It’s not official yet, but Time Warner Cable‘s influential exec vp, programming Fred Dressler is expected to call it quits by year-end—a move that could leave a considerable void at the number-2 MSO. The news (first reported Mon in Sports Business Journal by CableFAX alum John Ourand) wasn’t exactly a shock; rumors have swirled about Dressler’s eventual retirement for a while. But the timing of his departure amid programming disputes over sports costs and other issues could present big challenges for TWC. The MSO declined to confirm that Dressler is leaving, but sources said his retirement announcement is imminent and could come within weeks. Dressler’s exit will close a big chapter. “I would say it’s an end of an era,” said Kagan Research senior vp Derek Baine. “He’s an industry veteran and was very well respected.” Of course, Dressler’s hard-nosed style rankled some nets—especially in light of his success implementing sports tiers to defer the rising cost of sports programming. “We wish him the best in retirement and may sports tiers be retired with him,” sniffed a rep at NFL Net, which has been in a heated carriage dispute with TWC. NFL Net added that Dressler’s departure “can’t hurt” as parties try to resolve differences. Already, the industry is abuzz with whom might replace Dressler when he rides off into the coaxial sunset. SBJ reported that TWC offered the gig to Turner pres, programming Andy Heller, who reportedly declined (Heller wasn’t available by presstime). One issue that could deter outside candidates is a reorg last year that would have Dressler’s replacement reporting to senior exec vp Robert Marcus rather than TWC CEO Glenn Britt. Internal candidates include Dressler’s respected underlings Melinda Witmer and Lynne Costantini. But recent whispers have TWC simply eliminating Dressler’s position and moving Marcus into that role, leaving Witmer and Costantini’s positions essentially unchanged. Whatever the ultimate arrangement, insiders say they’ll miss Dressler’s unique style—especially his Oracle-like stature in evaluating new content ideas. “He was the guy you had to go to, to get into the game,” said one senior programming exec. “Fred was always the first stop. He was the Pope, so to speak.”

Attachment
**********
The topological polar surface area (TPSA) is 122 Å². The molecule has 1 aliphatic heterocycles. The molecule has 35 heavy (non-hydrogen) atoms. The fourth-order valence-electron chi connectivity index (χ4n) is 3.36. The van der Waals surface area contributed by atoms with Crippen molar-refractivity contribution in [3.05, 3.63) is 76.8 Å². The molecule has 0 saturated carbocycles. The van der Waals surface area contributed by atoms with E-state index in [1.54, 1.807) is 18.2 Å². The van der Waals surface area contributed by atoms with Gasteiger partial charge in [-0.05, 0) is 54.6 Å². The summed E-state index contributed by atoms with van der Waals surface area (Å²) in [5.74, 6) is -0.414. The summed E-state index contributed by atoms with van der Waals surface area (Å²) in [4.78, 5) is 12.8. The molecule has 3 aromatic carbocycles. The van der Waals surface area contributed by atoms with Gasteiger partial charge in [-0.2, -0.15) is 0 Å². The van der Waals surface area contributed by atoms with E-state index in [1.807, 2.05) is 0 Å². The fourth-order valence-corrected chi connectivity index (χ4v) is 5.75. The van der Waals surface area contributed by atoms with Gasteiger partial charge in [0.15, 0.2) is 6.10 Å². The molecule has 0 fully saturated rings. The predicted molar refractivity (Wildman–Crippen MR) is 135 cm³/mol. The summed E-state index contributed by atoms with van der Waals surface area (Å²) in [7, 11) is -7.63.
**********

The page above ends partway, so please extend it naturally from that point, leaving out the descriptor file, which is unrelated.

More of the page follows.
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Early Signs Positive for Emergency Broadband Benefit Uptake

The FCC’s $3.2 billion Emergency Broadband Benefit program kicked off with a bang Wednesday, and some 825 providers sat ready to answer consumer questions and get folks signed up for subsidies. Thus far, all has gone to plan and consumer interest is coming in either consistent with or in excess of providers’ early predictions.

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